Filing 126

DISCOVERY ORDER: The court GRANTS IN PART and DENIES IN PART the relief requested in the filings at docket numbers 115, 118, and 119 as set forth in this Order (SEE ORDER FOR DETAILS). Signed by Magistrate Judge Debra McVicker Lynch on 9/24/2013. (SWM)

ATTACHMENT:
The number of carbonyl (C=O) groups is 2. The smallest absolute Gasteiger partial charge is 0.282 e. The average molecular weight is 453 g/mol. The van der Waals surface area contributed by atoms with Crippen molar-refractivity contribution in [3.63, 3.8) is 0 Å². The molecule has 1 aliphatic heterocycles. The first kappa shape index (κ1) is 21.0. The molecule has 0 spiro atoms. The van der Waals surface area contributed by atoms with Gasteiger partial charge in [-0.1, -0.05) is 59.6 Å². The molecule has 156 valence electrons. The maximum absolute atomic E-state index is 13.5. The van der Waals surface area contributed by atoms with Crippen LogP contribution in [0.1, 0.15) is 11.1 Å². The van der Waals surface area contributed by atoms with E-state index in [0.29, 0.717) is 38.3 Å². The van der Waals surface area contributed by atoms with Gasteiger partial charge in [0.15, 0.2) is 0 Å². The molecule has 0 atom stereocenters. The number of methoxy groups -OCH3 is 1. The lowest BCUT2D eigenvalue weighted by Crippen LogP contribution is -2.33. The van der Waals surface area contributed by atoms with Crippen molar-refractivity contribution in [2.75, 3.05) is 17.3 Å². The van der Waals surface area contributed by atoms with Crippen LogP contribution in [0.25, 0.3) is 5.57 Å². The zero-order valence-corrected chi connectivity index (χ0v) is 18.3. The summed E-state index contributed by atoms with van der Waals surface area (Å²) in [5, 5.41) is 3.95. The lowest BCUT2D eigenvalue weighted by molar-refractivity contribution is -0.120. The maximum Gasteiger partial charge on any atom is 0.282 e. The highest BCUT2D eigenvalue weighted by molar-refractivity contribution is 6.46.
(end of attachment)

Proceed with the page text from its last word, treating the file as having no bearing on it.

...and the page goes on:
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UNITED STATES DISTRICT COURT SOUTHERN DISTRICT OF INDIANA INDIANAPOLIS DIVISION UNITED STATES OF AMERICA ex rel. THOMAS McCARTOR and KEITH RAMSEY, Relators/Plaintiffs, v. ROLLS-ROYCE CORPORATION, Defendant. ) ) ) ) ) ) ) CASE NO.: 1:08-cv-00133-WTL-DML ) ) ) ) Order on Discovery Dispute The parties have a dispute regarding the scope of discovery that should be permitted in this qui tam case. In general, defendant Rolls-Royce Corporation argues that discovery in a qui tam case must be tied with exactitude to the specific matters the relators disclosed in their complaint as the bases for Rolls-Royce’s alleged fraudulent claims for payment to the government. The relators counter that discovery in qui tam cases is governed by the same standards as discovery in all other cases in federal court. They maintain that their complaint provides only examples of the ways in which Rolls-Royce’s conduct allegedly defrauded the government and that their case, and discovery, should not be limited to these examples only. Following a conference, the court directed the parties to submit briefs regarding their positions, which they have now done. The court now GRANTS IN PART and DENIES IN PART the relief requested in the filings at docket numbers 115, 118, and 119 as set forth in this Order. As outlined below, the court is not persuaded that different discovery standards or policies should apply to qui tam cases. The court is concerned, however, that in this case and based on the nature of the allegations of the complaint that survived Rolls-Royce’s motion to dismiss, there is high risk for discovery to outsize significantly its worth and impose unfair burden and expense, and to be used as the proverbial fishing expedition. Discovery Principles Under Rule 26(b)(1), “[p]arties may obtain discovery regarding any nonprivileged matter that is relevant to any party’s claim or defense. . .” and “[f]or good cause, the court may order discovery of any matter relevant to the subject matter involved in the action.” This language, added to Rule 26 in 2000, replaced language that “[p]arties may obtain discovery regarding any matter, not privileged, which is relevant to the subject matter involved in the pending action.” See Oppenheimer Fund, Inc. v. Sanders, 437 U.S. 340, 350-51 (1978). In Oppenheimer, the Court observed that the phrase “relevant to the subject matter involved in the pending action” appropriately had been construed and applied quite broadly to permit discovery regarding “any matter that bears on, or that reasonably could lead to other matter that could bear on, any issue that is or may be in the case,” including matters not directly tied to the merits of claims or defenses because “a variety of fact-oriented issues may arise during litigation that are not related to the merits.” Id. at 351. 2 As some courts have explained, the 2000 amendments to Rule 26, though not altering the scope of discovery directed to the claims and defenses in a case, called special attention to the court’s role in policing discovery and acting, on motion or its own initiative, to “limit the frequency or extent of discovery otherwise allowed” if the court determines that: (i) the requested discovery is unreasonably cumulative or duplicative, or can be obtained in a different manner that is less burdensome or expensive; (ii) the party seeking the discovery had, but did not take advantage, of other opportunities to obtain the information it seeks; or (iii) the burden or expense of providing the requested discovery outweighs its likely benefit, “considering the needs of the case, the amount in controversy, the parties’ resources, the importance of the issues at stake in the action, and the important of the discovery in resolving the issues.” See Rule 26(b)(2)(C)(i)-(iii). See also Advisory Committee Notes to 2000 Amendments to Rule 26 (discussing the desire for “active judicial use” of its power under Rule 26(b)(2) “to control excessive discovery”); Patterson v. Avery Dennison Corp., 281 F.3d 676, 681 (7th Cir. 2002) (internal quotations omitted) (although strong public policy favors disclosure of relevant materials, court should weigh “the value of the material sought against the burden of providing it and taking into account society’s interest in furthering the truthseeking function in the particular 3 case before the court”); Sanyo Laser Products, Inc. v. Arista Records, Inc., 214 F.R.D. 496 (S.D. Ind. 2003) (discussing 2000 changes to Rule 26, and concluding that the changes were not intended to alter the relevance standard for discovery but designed to focus courts on whether discovery, though relevant, is otherwise burdensome or excessive considering the needs of the case). Applying the Principles to this Case The parties focus their arguments regarding the breadth of discovery appropriate for this case to interpretations of the word “claim” as used in Rule 26(b), which permits discovery relevant to a party’s claim. Rolls-Royce argues that in a qui tam case the “claim” is limited to whatever very specific incidents of alleged fraud are described in the complaint; the Relators argue that their “claim” is not limited to specific incidents described in the complaint because those incidents are merely illustrative of the broader “claim” that their complaint describes and encompasses. In most litigation, a party’s “claim” is susceptible of broad to narrow descriptions. So as an analytical touchstone, the court does not find it particularly helpful to focus on whether the “claim” can or should be described broadly or narrowly and then, having that description in hand, use it to dictate the scope of discovery. The court is also not convinced that in qui tam cases a relator’s claim should always be viewed “narrowly” for discovery purposes. Rolls-Royce has cited decisions, discussed below, in which some district courts in qui tam cases imposed stringent limits on discovery or suggested it was appropriate to do so, but none of 4 those decisions analyzes why qui tam cases should be governed by discovery rules or policies not applicable to other federal cases. And on closer examination, most of those decisions do not limit discovery in the manner Rolls-Royce urges here. In United States ex rel. Bane v. Breathe Easy Pulmonary Services, 2008 WL 4057549 (M.D. Fla. Aug. 27, 2008), the court stated that “discovery in qui tam actions must be limited and tailored to the specificity of the complaint” and cited a district court case from the Northern District of Illinois (Grandeau) and one from the Eastern District of Louisiana (Stewart) as support for this statement. But neither Grandeau nor Stewart cited authority for subjecting qui tam cases to special discovery rules. Further, it does not appear that the ruling in Bane actually limited the relator to discovery regarding those specific instances of Medicaid and Medicare fraudulent billings described in the complaint. Rather, the court agreed with the defendants that discovery appropriately encompassed a six-year time period described in the complaint, billings involving four physicians identified in the complaint as having participated in the fraudulent billings, and billings involving the five specific medical clinics identified in the complaint. Bane, 2008 WL 4057549 at *2.1 In other qui tam cases, discovery was not limited to the very specific financial transactions described in the complaint. See United States ex rel. Regan v. Medtronic, Inc., 2000 WL 1478476 (D. Kan. 2000) (permitting discovery of transactions covering a five-year period within a particular sales district); United States ex rel. Roberts v. QHG of Indiana, Inc., 1998 WL 1756728 at *9-10 (N.D. Ind. 1998) (permitting wide-ranging discovery directed to proof of a pattern of fraudulent billings). 1 5 United States ex rel. Grandeau v. Cancer Treatment Centers of America, 2003 WL 21504998 (N.D. Ill. June 30, 2003), did not decide any discovery issues. Rather, the district court’s opinion addressed whether the relator’s complaint satisfied Rule 9(b), and then referred the parties’ discovery motions to the magistrate judge. Id. at *2. Though the district court commented that a qui tam case “is not a roving commission to investigate all the financial dealings of the defendants,” id., that same comment may appropriately be made in any case in which the court is concerned that a party’s discovery requests are designed not so much to prove claims adequately described in the complaint but to fish for new claims. Indeed, the district judge in Grandeau also stated that the plaintiff was not expected to have pleaded every single factual circumstance comprising the fraudulent Medicare and Medicaid billing activity her complaint alleged the defendants had engaged in. Id. The magistrate judge in United States ex rel. Stewart v. The Louisiana Clinic, 2003 WL 21283944 (E. D. La. June 4, 2003), did limit the relator’s discovery to the precise Medicaid or Medicare fraudulent patient billings she described in her complaint. The magistrate judge did so based on a “clear message” from the district judge that the complaint had barely passed scrutiny under Rule 9(b), the district judge’s prior warning to the relator that the judge would not allow discovery to be used as a “fishing expedition,” and the district judge’s belief that the case should concern only very specific matters about which the relator had independent knowledge of the fraud. Id. at *3 and *9. 6 In United States ex rel. Lusby v. Rolls-Royce Corp., Case No. 1:03-cv-680SEB-WGH, slip op. at 2-3 (S.D. Ind. July 12, 2010), Magistrate Judge Hussmann addressed the temporal (but not substantive) scope of discovery, and limited discovery to events that occurred while the relator was still employed by RollsRoyce because that was the only time frame during which the relator could have had “personal, direct, and independent knowledge of the substantive events.” Lusby, Dkt. 179. Magistrate Judge Hussmann’s reference to “personal, direct, and independent knowledge,” and the reference in Stewart to the relator’s “independent knowledge of the fraud” harken to a subject matter jurisdictional requirement in the False Claims Act (“FCA”)—the public disclosure rule and its original source exception under 31 U.S.C. § 3730(e)(4)—for qui tam cases that were filed before 2010. (In 2010, an amendment to section 3730(e)(4) was passed by Congress as part of the Patient Protection and Affordable Care Act, Pub. L. 111-148, § 10104(j)(2), 124 Stat. 119, but the pre-2010 version applies to cases alleging wrongful conduct occurring before the amendment. See Graham County Soil & Water Conservation Dist. v. United States ex rel. Wilson, 130 S.Ct. 1396, 1400 n.1. (2010)). But having considered the history of the public disclosure rule and its original source exception and the purposes Congress intended them to fulfill, this magistrate judge finds these jurisdictional principles should not define the scope of discovery in qui tam cases. 7 The version of section 3730(e)(4) applicable to this case for jurisdictional purposes provides that a court is prohibited from exercising subject matter jurisdiction over a qui tam case that is “based upon the public disclosure of allegations or transactions” from specifically identified sources of public information unless the action is brought by an “original source of the information,” which is defined as an individual “who has direct and independent knowledge of the information on which the allegations are based. . . .” This public disclosure rule with its original source exception was enacted in 1986, but was amended in 2010. See Graham County, 130 S.Ct. at 1400 and 1406-07 (providing a history of the FCA). If it were true that every relator in a qui tam case must be an “original source” and that the definition of “original source” was static, then this magistrate judge might be convinced that qui tam cases should be governed by a special set of discovery principles. But these premises are not true. The original source rule applies only to some qui tam cases, and its meaning has shifted over time. Moreover, the history of the FCA indicates that Congress’s concern with the base of knowledge underlying a relator’s claims relates to its desire to provide the right mix of incentives for bringing to the federal government’s attention information that it allegedly has been defrauded. See Graham County, 130 S.Ct. at 1411 (the public disclosure rule and its original source exception is Congress’s creation of a “golden mean between an inadequate and an excessive scope for private enforcement”). It is not designed as a discovery rule. 8 In its original enactment in the 1860s during the Civil War, the FCA did not address the sources from which a relator could acquire information that formed the basis of his suit. Id. at 1400 and 1406-07 (for history of the FCA). In the 1930s, after the expansion of federally-funded government programs that could be defrauded, qui tam suits proliferated and relators began bringing suit—and obtaining judgment—based on nothing more than what they had copied from a federal criminal indictment. In 1943, the Supreme Court held recovery in that circumstance was allowed under the statute. Id. at 1406 (discussing United States ex rel. Marcus v. Hess, 317 U.S. 537 (1943)). Congress reacted to the decision in Hess by amending the FCA to prohibit qui tam suits that were “based upon evidence or information in the possession of the United States” at the time the suits were commenced. Graham County, 130 S.Ct. at 1406. This amendment had the effect of stifling citizens from telling the government about fraud that was being practiced against it and otherwise thwarting “a significant number of potentially valuable claims.” Id. at 1407. In 1986, Congress replaced the “government knowledge” bar to qui tam suits with the language of section 3730(e)(4) and its “public disclosure” bar, but with an exception to the public disclosure bar for a relator who is an “original source.” Id. Under this statutory scheme, a relator must be an “original source” in only one category of qui tam actions—those that are “based upon the public disclosure of allegations or transactions” in certain governmental proceedings identified in the statute or in the news media. Id. at 1401 (the public disclosure bar in the pre-2010 9 version of the FCA “deprives courts of jurisdiction over qui tam suits when the relevant information has already entered the public domain through certain channels”). If the action is not based on public disclosure in any of the specific governmental proceedings (or in the news media) that the statute describes, then the original source requirement has no application. In 2010, the Supreme Court in Graham County resolved a split among circuit courts of appeals over whether certain language of the public disclosure bar reflected Congress’s intent that only disclosure in a federal administrative “report, hearing, audit, or investigation” fell under the bar, or whether disclosure in a like state administrative channel was public disclosure, thereby implicating the original source requirement. The Court held that Congress intended with its use of the term “administrative” in the second clause of the public disclosure rule to include state, as well as federal, administrative reports, hearings, audits, or investigations. Id. at 1411. In discerning Congress’s intent regarding the precise channels of public disclosure that bar jurisdiction of a relator’s action unless he or she is an original source, the Court said the statute includes “many ambiguities” and has a legislative history “spare, often incorrect, and wide-ranging enough to provide some support for almost any construction” of its ambiguities. Id. at 1407 n.15 (internal quotations and citation omitted). Indeed, in 2010 and before the Court decided Graham County, Congress amended the public disclosure rule and its original source exception in several significant ways: (1) it confined public disclosure to federal criminal, civil, or administrative hearings in which the federal government is a 10 party, to federal reports, hearings, audits, or investigations, and to the news media; (2) it changed the original source exception where the public disclosure bar arises to mean either a person who, prior to public disclosure, voluntarily disclosed to the government the information on which the allegations or transactions in a claim are based or “has knowledge that is independent of and materially adds to the publicly disclosed allegations or transactions” and provided that information to the government before filing suit; and (3) it prohibited a court from dismissing an action based on publicly disclosed allegations and brought by a person who is not an original source if the government opposes dismissal, even though the government has not intervened.2 In sum, under the 2010 amendment, the channels of public The current version of 31 U.S.C. §3730(e)(4) reads: (A) The court shall dismiss an action or claim under this section, unless opposed by the Government, if substantially the same allegations or transactions as alleged in the action or claim were publicly disclosed-- 2 (i) in a Federal criminal, civil, or administrative hearing in which the Government or its agent is a party; (ii) in a congressional, Government Accountability Office, or other Federal report, hearing, audit, or investigation; or (iii) from the news media, unless the action is brought by the Attorney General or the person bringing the action is an original source of the information. (B) For purposes of this paragraph, “original source” means an individual who either (i) prior to a public disclosure under subsection (e)(4)(a), has voluntarily disclosed to the Government the information on which allegations or transactions in a claim are based, or (2) who has knowledge that is independent of and materially adds to the publicly disclosed allegations or transactions, and who has voluntarily provided the information to the Government before filing an action under this section. 11 disclosure that trigger the original source requirement were narrowed, and the types of person qualifying as an original source were expanded, and with no express requirement that the basis of their knowledge be “direct.” Even though, as a matter of the court’s subject matter jurisdiction, the 2010 amendments do not apply to cases brought before the effective date of the amendments, the fact that Congress has found it necessary to continue to refine the public disclosure and original source provisions to reflect a “golden mean” for private enforcement heavily counsels against using these provisions for a purpose—defining the scope of discovery—that they were not designed to address. With this history in mind, the court determines that it is not appropriate to graft an “original source” definition from the FCA onto the discovery rules for qui tam cases. Most importantly, the “original source” requirement applies to only a subset of all qui tam cases, and there would be no principled basis for limiting discovery in that subset of cases but not others. Moreover, the courts’ and Congress’s construction of “public disclosure” and “original source” have not been static and have turned on policies and principles totally unrelated to discovery. Thus, the court will adhere to the discovery rules and principles provided by the Federal Rules of Civil Procedure. Discovery Reasonably Necessary in this Case The court now returns to the issue before it: What discovery is reasonably necessary for the relators’ pursuit of their claims in this case? 12 In opposing Rolls-Royce’s motion to dismiss their Second Amended Complaint, the relators urged Judge Lawrence to consider that their complaint pleaded “more than thirty specific examples of quality violations.” Dkt. 87 at p. 7. The magistrate judge observes that some of these specific examples concern “quality escapes” or reporting requirements of product defect, but the claim in the SAC devoted to quality escapes (Claim B) was dismissed by Judge Lawrence for failing to satisfy Rule 9(b). (See Entry on Defendant’s Motion to Dismiss, Dkt. 93, at pp. 1213). It is not clear to the magistrate judge how, and whether, the allegations regarding defective parts remain relevant to the claims that Judge Lawrence has permitted to go forward. Those claims—Claim A and D—generally allege (and are supported by specific examples in the SAC) that (a) Rolls-Royce fraudulently induced the Department of Defense to enter into approximately 180 contracts between 2003 and 2006, when Rolls-Royce knew that it was not in compliance with a Quality Management System (QMS) that had been approved by the government in 2002 and had no intention to comply; and that (b) Rolls-Royce obtained AS9100 recertification in 2005 through false representations regarding its QMS program and quality practices, thus committing fraudulent inducement. In ruling that Claims A and D satisfied Rule 9(b) pleading standards, Judge Lawrence stated that that the SAC provides discrete examples of Rolls-Royce’s noncompliance dating back to 2003. (Dismissal Order at p. 10) Claim C, which generally concerned Rolls-Royce having certified its compliance with its government contracts every time it made a delivery under the 13 contracts, was dismissed because the SAC did not specify the falsity of particular certificates for particular contracts (and a certificate is not always required). (Dismissal Order at 14). Even though Claim C was dismissed, the allegations underlying that claim were largely duplicative of those underlying Claim A (see id.). Its dismissal therefore does not materially affect the scope of discovery that reasonably should be permitted for Claims A and D. The relators must be afforded reasonable discovery to prove Claims A and D, and the magistrate judge is convinced that limiting discovery only to the 30 or so specific examples of quality violations described in the SAC is not reasonable. It is unreasonable, in this judge’s view, to impose a limit on discovery and recovery in qui tam cases to specific examples of fraudulent behavior that relators were able to describe in their complaint when—as in this case—the complaint describes a general fact pattern of alleged fraudulent behavior supported by specific examples of that behavior. The court sees no good reason to prevent a relator from discovering other examples of behavior substantially similar to those described in the complaint and that similarly fit the pattern of conduct on which the complaint is focused. In a case like this one, however, which concerns a period of at least four years and alleged false claims under 180 contracts, discovery must hew closely to matters specifically described in the complaint lest discovery, because of its burden and expense, become the centerpiece of litigation strategy. After studying the parties’ arguments, case law, the operative complaint, the parties’ briefing of Rolls-Royce’s 14 motion to dismiss, and Judge Lawrence’s decision on the dismissal motion, the court determines that a proposal by the relators—slightly modified—is appropriate. The relators propose that Rolls-Royce produce summary-level Major Quality Failure Logs covering a period beginning May 2001 (or 18 months before RollsRoyce entered into the first allegedly fraudulently-induced contract). The Relators then would identify quality violations that the relators contend are sufficiently similar to those described in their SAC such that more detailed discovery for those violations should be produced (such as an investigation file). The court finds this proposal appropriate and orders Rolls-Royce to produce the summary-level MQF Logs for the period beginning May 2001. Rolls-Royce has 30 days to provide those summaries. The relators then have 30 days in which to identify for Rolls-Royce the quality violations for which they desire additional discovery. The parties must then confer (including an in-person meeting among counsel)3 and—weighing relevance, burden, and expense—determine whether they can agree to more detailed discovery (and the extent of that detailed discovery) for any or all of the quality violations identified by the relators. If the parties cannot agree, they should jointly request a hearing.4 Assertions regarding burden and expense, or the sufficiency of information Rolls-Royce has already agreed to The in-person meeting should take place after the parties have, through telephone discussion or writings, provided each other sufficient information about their positions so that an in-person meeting will be efficient and productive. 3 In requesting a hearing, the parties should advise the court whether they wish to brief the issues. Given the fact-sensitive nature of these discovery issues, the court anticipates that briefing, if any, will be abbreviated. The issues will likely be better suited for oral argument/evidentiary hearing. 4 15 produce, must be supported by specific evidence. The court stresses, again, its concern that in this case there is high risk for discovery to significantly outsize its worth and impose unfair burden and expense. As to the production of contracts, the court finds that Rolls-Royce is not required at this point to produce all 180 contracts, and their drafts, modifications, extensions, and associated contract negotiations and correspondence files. All of this information does not appear to be reasonably necessary, and the court imposes the following limits on that discovery: 1. Only contracts that contain FAR 52.246-11, and FAR 52.246-2, 3, 4, and 5 potentially are discoverable. 2. Rolls-Royce may select for production a sampling of the 180 contracts that contain one or more of the above FAR provisions. The sample must include at least 50 contracts. 3. Of those 50 contracts, the relators may select 10 of them for which they may obtain the production of drafts, modifications, and extensions, and may select 10 of them for which they may also obtain the production of contract negotiations and correspondence files. One or more in the second group of 10 can overlap with the first group of ten. In other words, if the relators desire, they can request the “full” production of drafts, modifications, extensions, contract negotiations, and correspondence files for the same 10 contracts—but they need not. 16 If, after reviewing and evaluating this discovery, the relators can demonstrate that it is insufficient, the relators may seek additional contracts discovery. If the parties cannot agree after meaningful discussion, they should seek a hearing. Conclusion The court resolves the parties’ discovery disputes addressed at Dkts. 115, 118, and 119 as set forth in this Order. So ORDERED. 09/24/2013 Date: __________________ ____________________________________ Debra McVicker Lynch United States Magistrate Judge Southern District of Indiana Distribution: All ECF-registered counsel of record via email generated by the court’s ECF system 17